Journalist Jeffrey Stern traveled to Guinea to find out why it took so long for scientists to figure out that the Ebola virus had struck. He tells a revealing tale in this month's Vanity Fair.
The U.S. military plans to establish a medical base in Liberia to help stop the Ebola epidemic. It will build 1,700 new treatment beds and train up to 500 health care workers every week.
Conflict in oil-producing regions usually sends oil prices higher. But the cost of oil has actually dropped, despite turmoil in the Middle East. Economists say it's a matter of supply and demand.
A 1968 federal law allows debt collectors not only to garnish wages but to take from a debtor's bank account. Consumer advocates say the outdated law is overly punitive and out of touch with reality.
Boggs changed the lobbying profession by recognizing how power in Washington was becoming more diffuse.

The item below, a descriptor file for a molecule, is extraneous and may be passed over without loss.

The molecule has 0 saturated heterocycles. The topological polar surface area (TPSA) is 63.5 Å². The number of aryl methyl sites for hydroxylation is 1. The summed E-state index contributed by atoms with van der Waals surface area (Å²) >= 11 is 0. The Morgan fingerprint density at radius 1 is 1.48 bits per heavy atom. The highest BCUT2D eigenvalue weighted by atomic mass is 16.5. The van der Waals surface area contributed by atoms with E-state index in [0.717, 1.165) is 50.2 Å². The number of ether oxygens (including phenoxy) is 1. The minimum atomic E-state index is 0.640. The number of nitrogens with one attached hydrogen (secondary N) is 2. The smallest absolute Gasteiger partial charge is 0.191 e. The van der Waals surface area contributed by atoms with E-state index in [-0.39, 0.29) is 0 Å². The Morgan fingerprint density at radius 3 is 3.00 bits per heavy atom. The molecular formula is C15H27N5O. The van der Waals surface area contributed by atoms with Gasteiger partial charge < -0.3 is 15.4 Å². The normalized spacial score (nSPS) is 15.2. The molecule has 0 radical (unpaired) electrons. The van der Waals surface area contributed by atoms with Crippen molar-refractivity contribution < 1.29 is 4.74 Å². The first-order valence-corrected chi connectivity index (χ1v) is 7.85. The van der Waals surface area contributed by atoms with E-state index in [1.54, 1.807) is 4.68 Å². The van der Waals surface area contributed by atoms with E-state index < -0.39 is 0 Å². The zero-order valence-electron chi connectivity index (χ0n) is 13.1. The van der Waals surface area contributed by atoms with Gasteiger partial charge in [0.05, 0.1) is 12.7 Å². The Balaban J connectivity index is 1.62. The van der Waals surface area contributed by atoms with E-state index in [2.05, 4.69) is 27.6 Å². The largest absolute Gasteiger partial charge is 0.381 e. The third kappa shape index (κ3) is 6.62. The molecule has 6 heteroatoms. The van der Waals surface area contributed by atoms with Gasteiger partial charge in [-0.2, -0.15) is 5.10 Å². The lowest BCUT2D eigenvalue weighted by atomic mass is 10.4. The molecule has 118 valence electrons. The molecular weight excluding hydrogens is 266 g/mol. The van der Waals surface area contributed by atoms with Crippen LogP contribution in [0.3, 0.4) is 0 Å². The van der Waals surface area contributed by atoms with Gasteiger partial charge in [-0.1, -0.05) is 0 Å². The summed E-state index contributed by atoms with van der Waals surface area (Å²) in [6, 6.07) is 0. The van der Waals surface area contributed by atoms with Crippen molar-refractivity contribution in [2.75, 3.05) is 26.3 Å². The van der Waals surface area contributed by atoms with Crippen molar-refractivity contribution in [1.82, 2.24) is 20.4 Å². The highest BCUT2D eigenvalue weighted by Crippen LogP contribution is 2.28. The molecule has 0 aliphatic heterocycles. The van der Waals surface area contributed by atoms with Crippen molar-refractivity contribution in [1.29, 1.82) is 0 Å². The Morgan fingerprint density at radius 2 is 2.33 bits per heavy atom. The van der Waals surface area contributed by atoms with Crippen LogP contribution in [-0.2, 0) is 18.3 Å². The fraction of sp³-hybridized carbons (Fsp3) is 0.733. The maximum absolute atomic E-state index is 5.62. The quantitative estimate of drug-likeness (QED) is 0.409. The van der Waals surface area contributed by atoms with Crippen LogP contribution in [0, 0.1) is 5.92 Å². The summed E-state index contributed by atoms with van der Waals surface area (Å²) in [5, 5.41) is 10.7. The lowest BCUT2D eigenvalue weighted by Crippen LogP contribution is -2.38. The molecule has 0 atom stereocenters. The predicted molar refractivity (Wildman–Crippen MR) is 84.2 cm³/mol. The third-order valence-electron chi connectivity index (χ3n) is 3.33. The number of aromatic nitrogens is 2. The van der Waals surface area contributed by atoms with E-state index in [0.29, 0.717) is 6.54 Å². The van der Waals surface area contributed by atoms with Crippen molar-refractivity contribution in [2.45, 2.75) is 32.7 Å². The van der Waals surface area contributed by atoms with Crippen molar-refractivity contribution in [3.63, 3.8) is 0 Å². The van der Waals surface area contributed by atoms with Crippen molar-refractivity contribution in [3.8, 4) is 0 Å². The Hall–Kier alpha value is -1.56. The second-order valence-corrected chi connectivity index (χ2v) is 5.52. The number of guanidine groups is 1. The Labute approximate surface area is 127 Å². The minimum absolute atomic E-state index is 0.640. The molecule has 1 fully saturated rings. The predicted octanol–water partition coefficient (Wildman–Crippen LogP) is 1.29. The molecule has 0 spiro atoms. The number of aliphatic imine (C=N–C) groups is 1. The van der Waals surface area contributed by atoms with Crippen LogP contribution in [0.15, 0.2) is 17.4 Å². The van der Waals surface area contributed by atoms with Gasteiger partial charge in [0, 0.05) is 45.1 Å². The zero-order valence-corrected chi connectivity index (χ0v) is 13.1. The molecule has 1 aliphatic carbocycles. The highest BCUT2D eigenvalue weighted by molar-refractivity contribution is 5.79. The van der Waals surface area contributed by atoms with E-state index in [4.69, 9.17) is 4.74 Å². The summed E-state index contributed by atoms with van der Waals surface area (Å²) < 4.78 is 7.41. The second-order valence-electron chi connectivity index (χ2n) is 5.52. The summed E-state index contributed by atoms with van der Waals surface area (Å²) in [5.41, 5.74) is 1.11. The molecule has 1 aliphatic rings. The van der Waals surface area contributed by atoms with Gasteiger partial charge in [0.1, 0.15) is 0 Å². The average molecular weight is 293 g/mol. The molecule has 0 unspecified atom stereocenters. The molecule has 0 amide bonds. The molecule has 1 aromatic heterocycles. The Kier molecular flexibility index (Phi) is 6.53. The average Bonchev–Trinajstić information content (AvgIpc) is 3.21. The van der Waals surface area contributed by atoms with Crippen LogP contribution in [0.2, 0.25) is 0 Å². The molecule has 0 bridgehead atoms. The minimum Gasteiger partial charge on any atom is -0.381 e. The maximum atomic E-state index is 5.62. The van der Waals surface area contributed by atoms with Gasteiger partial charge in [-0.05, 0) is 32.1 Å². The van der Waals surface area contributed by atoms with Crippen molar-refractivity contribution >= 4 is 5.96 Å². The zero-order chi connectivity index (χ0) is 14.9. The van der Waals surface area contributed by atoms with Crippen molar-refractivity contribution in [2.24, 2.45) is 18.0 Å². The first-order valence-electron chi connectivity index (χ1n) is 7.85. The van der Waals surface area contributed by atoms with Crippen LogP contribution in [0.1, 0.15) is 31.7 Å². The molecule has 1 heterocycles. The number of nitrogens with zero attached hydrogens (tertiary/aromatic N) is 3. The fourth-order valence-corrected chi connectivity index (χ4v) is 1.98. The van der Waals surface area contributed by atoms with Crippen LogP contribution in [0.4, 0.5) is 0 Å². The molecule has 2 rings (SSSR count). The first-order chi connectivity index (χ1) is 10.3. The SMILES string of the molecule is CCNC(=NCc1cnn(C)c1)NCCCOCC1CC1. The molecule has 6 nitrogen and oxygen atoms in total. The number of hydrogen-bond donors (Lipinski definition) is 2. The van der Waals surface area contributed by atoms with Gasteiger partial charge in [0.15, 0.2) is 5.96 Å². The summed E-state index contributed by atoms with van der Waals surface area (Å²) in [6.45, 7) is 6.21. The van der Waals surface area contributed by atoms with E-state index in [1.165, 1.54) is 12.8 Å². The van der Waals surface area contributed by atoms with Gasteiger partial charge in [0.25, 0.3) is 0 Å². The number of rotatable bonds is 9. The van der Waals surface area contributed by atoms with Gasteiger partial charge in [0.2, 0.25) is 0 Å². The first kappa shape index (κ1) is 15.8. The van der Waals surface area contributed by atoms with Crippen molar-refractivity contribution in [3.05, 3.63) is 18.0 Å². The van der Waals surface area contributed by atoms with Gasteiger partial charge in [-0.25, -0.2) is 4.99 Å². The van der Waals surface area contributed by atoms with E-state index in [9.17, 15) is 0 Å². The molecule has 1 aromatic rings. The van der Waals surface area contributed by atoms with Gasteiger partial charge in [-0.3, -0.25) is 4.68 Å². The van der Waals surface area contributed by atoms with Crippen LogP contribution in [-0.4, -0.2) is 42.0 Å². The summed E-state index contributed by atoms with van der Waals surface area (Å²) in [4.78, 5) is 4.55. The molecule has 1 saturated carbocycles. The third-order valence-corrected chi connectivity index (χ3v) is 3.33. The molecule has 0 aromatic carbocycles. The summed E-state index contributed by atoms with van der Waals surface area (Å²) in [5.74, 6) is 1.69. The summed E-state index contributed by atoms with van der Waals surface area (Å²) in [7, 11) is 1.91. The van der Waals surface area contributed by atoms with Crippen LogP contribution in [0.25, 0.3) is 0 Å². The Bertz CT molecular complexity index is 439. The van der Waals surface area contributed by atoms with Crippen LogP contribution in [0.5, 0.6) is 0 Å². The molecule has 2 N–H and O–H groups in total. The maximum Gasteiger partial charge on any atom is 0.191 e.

Currently, Ebola is known to spread only through contact with body fluids. Some people have worried that Ebola could start spreading through the air. But scientists say that's not likely.
Days after he was arrested and benched over charges that he abused his 4-year-old son by punishing him with a wooden switch, NFL star running back Adrian Peterson has been reinstated.
President Obama awarded the medals to two soldiers who served in Vietnam. Bennie Adkins, who suffered 18 body wounds, reflects on "a horrible, horrible type of battle."
The attacks were conducted in support of Iraqi Security Forces, marking the first time the U.S. has used air power outside of its original mission to protect U.S. assets.
The musicians and artists of Baghdad work under a government that prefers religious festivals to classical concerts. But with a little cunning, they're finding ways to keep the arts alive.